Artwork by Koko Shinomiya
Our brewery is located in Niseko, Hokkaido. It sits in a peaceful setting, slightly away from the bustling ski resort, and is surrounded by forests, rice fields, fields, and farms.
When we embarked on this journey of making craft beer, we often received suggestions like, "Why not grow your own barley?" and "It would be nice to cultivate hops and use them for your craft beer." Although we found these ideas enticing, it seemed somewhat challenging to achieve our goal of creating craft beer that we could confidently enjoy, given that we had no experience in farming. For instance, popular hop varieties we wanted to use, such as "Amarillo," "Mosaic," and "Simcoe," are proprietary, and we cannot cultivate them freely. The hops that can be cultivated in Japan are mostly traditional varieties, and it is difficult to extract the trendy citrusy and tropical flavors from them.
We brew about 300L of craft beer at a time, which requires several times the volume of water. This includes not just the brewing water to extract sugars from malt, but also water for cleaning and cooling processes. Moreover, the carbon dioxide that characterizes beer is produced when yeast metabolizes sugars in the malt, but it's also common to add external carbon dioxide to adjust the drinking texture according to the style of the beer. This carbon dioxide is used in many steps of beer brewing to prevent contamination by bacteria or the entry of oxygen. After it has served its purpose, it is released into the atmosphere. These processes, the abundant use of water, and the release of carbon dioxide, are the aspects of craft beer brewing we find most undesirable.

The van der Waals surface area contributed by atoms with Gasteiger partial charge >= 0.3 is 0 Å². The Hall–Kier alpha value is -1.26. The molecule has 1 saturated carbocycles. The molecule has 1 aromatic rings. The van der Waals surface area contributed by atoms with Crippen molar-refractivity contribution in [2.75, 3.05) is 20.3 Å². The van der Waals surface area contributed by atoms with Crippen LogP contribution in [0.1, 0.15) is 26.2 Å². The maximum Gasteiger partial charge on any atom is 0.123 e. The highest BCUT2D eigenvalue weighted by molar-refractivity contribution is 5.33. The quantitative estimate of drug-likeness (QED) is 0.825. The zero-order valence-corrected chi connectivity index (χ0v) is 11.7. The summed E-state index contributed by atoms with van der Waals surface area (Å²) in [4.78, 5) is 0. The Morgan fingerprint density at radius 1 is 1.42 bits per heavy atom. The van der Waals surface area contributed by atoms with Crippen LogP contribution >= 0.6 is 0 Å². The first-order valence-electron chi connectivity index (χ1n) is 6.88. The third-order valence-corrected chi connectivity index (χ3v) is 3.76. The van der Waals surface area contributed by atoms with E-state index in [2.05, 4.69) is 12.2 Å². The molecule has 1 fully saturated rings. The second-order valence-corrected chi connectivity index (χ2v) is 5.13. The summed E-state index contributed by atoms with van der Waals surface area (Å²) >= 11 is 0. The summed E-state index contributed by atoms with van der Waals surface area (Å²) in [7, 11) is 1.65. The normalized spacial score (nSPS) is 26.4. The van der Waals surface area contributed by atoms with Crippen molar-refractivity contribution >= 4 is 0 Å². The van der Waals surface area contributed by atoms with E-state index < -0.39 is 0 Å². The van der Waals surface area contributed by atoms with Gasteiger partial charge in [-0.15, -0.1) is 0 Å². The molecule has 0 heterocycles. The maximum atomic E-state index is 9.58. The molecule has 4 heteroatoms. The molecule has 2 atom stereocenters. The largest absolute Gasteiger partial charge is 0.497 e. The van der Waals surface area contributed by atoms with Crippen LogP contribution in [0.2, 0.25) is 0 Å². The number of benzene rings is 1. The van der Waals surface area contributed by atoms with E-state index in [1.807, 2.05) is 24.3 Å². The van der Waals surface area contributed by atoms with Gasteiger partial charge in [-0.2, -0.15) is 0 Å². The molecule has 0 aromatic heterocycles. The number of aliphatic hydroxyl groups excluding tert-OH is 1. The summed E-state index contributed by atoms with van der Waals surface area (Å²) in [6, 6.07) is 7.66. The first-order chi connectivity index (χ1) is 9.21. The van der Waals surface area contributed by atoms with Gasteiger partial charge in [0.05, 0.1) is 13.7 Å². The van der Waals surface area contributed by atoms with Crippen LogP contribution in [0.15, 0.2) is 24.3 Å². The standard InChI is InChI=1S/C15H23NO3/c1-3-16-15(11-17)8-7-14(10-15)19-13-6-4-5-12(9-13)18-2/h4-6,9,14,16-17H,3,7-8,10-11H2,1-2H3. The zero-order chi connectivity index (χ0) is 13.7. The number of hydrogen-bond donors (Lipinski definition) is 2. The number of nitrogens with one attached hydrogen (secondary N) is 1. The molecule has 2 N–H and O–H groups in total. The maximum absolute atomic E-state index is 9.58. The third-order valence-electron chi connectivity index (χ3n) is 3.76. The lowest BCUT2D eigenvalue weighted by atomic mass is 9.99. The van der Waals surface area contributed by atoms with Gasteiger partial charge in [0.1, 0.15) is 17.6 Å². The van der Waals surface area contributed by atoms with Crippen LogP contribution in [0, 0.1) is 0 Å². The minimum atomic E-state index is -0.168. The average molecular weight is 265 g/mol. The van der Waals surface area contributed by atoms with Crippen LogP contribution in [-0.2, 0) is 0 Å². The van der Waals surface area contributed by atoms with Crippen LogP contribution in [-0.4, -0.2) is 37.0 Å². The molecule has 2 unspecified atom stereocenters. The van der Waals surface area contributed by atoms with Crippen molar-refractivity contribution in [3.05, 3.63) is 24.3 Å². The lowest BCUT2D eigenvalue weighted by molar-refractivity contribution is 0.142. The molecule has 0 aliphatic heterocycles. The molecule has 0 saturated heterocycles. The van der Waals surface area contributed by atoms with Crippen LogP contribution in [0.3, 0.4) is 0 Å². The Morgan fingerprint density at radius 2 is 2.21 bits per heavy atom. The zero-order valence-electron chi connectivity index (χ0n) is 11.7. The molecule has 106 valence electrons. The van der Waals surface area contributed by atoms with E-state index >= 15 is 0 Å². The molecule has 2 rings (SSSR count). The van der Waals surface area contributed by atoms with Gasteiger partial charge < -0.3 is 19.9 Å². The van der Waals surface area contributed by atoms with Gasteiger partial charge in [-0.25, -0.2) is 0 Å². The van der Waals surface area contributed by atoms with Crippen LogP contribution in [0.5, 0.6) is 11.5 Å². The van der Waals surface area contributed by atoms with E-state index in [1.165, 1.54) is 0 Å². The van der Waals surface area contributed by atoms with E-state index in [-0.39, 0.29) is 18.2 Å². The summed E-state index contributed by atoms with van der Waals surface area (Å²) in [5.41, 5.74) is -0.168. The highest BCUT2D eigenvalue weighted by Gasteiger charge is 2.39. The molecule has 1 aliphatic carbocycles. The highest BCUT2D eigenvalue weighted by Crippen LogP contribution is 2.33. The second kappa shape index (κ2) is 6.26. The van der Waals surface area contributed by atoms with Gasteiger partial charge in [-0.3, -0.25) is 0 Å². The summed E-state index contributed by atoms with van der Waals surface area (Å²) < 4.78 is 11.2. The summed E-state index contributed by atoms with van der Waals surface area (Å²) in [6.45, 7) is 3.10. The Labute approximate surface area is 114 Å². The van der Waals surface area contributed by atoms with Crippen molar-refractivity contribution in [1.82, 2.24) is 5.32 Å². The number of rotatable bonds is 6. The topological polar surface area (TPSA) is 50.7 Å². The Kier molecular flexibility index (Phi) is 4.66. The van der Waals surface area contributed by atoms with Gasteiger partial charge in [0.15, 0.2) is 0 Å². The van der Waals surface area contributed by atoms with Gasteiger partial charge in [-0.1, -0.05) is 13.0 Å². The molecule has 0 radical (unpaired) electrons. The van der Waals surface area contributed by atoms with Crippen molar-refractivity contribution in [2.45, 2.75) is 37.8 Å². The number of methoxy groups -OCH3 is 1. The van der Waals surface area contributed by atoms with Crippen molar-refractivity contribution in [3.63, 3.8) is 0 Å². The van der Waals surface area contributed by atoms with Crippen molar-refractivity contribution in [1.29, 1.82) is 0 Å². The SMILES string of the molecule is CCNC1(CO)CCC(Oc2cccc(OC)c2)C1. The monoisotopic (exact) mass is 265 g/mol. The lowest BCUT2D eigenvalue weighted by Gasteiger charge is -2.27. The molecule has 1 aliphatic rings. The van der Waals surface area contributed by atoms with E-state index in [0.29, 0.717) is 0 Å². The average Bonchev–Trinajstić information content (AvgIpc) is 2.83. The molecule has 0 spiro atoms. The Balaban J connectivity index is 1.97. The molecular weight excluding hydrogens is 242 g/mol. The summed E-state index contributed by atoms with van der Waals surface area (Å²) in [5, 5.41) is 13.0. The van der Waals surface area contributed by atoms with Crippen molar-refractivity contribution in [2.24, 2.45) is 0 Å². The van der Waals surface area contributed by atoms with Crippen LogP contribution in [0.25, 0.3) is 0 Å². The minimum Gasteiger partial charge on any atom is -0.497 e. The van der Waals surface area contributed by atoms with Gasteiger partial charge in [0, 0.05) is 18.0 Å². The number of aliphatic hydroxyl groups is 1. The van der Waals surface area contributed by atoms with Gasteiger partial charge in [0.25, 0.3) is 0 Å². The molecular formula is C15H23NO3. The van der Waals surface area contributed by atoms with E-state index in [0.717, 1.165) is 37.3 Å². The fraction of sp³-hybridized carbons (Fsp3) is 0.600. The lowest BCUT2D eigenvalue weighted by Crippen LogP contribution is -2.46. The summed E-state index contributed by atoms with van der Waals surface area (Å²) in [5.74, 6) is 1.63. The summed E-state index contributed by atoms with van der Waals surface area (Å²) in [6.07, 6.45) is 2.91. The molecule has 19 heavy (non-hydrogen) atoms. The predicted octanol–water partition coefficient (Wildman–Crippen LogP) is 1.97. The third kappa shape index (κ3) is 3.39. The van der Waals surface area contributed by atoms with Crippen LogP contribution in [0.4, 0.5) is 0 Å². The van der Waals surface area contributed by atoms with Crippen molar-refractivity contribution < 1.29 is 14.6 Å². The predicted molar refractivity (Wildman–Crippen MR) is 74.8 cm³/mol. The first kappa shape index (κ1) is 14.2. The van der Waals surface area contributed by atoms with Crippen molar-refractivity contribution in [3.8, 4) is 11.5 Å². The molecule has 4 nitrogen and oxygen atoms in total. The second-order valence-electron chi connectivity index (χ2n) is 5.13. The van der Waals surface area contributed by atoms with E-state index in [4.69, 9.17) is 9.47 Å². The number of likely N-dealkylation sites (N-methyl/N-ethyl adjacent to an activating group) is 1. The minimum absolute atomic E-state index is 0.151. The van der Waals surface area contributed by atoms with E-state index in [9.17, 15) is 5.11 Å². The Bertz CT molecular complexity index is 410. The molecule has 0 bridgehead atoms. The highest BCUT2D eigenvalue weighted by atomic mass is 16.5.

Living in a naturally rich environment and brewing beer, we constantly feel the pressure to think about local production and conservation. This can be very tiring. That's why we've set a small goal of "crafting our beer here, in a way that imposes as little stress as possible on the environment." The phrase "A greener world" is not about a grand dream of the world turning green overnight, but a vision of making a little effort every day, so that tomorrow will be a little greener than today.
One of the ways we have adopted to achieve this is by using green energy. Luckily, our brewing process does not involve the use of fossil fuels; it operates solely on electricity. So, we decided to purchase efficiently produced green energy. Of course, this alone won't reduce our environmental impact, but it is part of our ongoing daily efforts to do so. The pressure of conservation can be burdensome, but finding solutions is a joy. We will continue to search for new ideas and conduct research towards realizing them.
Founder and Production Chief